USS Iwo Jima home from Trident Juncture

US Navy amphibious assault ship USS Iwo Jima (LHD 7) returned to her homeport of Mayport, Florida, Dec. 4, after nine weeks of operations in the northern Atlantic Ocean.

As flagship of the Iwo Jima Amphibious Ready Group (ARG), the ship returned to sea after completing a six-month deployment to participate in Trident Juncture 2018, a NATO-led exercise designed to certify NATO response forces and develop interoperability among participating NATO allied and partner nations.

“This was an outstanding experience for the Navy and Marine Corps team on board,” said Capt. Joseph O’Brien, Iwo Jima’s commanding officer. “Interacting with our allies in this type of exercise is something that does not occur very often. With all the moving pieces involved, it took the efforts of everyone on board to successfully complete our mission during the exercise and showcase the strength that is the NATO alliance.”

One of the biggest challenges for the sailors and marines aboard Iwo Jima was operating in northern Atlantic waters.

“The Iwo Jima had just returned from operating mostly in the Red Sea, and most of the crew never thought they would have to deal with cold weather operations in the northern Atlantic,” said Master Sgt. Travis Hamilton, a Marine assigned to combat cargo aboard Iwo Jima. “The sailors and marines on the flight deck felt it the most, with the wind chill down to 26 degrees Fahrenheit, as well as those conducting landing craft, air cushion operations in the well deck. However, that didn’t fault the sailors and marines on board as they took it head-on and with the highest enthusiasm.”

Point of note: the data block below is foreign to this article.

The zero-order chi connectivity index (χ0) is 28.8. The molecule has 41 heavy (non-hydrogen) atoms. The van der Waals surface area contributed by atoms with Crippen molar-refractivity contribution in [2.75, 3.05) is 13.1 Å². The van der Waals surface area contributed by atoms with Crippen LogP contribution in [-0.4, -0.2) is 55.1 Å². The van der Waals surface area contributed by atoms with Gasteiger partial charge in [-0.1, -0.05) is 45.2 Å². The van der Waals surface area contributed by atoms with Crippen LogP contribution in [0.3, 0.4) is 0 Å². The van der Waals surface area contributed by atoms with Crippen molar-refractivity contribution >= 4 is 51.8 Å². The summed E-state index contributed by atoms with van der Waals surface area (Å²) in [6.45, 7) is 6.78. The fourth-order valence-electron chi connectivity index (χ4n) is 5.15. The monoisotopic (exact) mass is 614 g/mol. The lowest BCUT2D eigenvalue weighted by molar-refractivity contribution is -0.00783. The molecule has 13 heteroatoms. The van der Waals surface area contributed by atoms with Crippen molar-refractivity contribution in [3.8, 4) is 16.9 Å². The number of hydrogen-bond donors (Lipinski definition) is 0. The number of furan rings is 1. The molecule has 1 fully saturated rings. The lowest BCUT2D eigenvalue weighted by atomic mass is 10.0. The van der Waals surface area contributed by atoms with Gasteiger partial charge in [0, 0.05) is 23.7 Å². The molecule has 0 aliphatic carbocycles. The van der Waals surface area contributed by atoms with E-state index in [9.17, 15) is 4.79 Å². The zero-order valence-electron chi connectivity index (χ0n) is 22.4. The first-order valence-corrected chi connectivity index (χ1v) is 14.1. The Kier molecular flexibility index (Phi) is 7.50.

Another challenge the embarked crew faced was command relationships, processes and procedures, said Hamilton.

“On a normal work-up cycle with the Marine Expeditionary Unit (MEU), you have sea trials to work out all the kinks and how things are going to be run and who is doing what,” said Hamilton. “With this exercise, there was no time to do that, no time to build a relationship with the MEU and work out how combat cargo and the MEU works together to accomplish the commander’s intent. All things aside, combat cargo and the 24th MEU were able to work fluently together to successfully and safely accomplish Trident Juncture.”

The ship also conducted port visits to Reykjavik, Iceland, along with Oslo and Trondheim, Norway, where the crew participated in several community service projects and experienced the cities’ culture, food and historical sites. The ship also hosted ship tours and a reception totaling more than 1,500 visitors, including the prime minister and crown prince of Norway, the US ambassador to Norway and the commandant of the United States Marine Corps.

Photo: USS Iwo Jima in Norwegian Sea waters during Trident Juncture. Photo: US Navy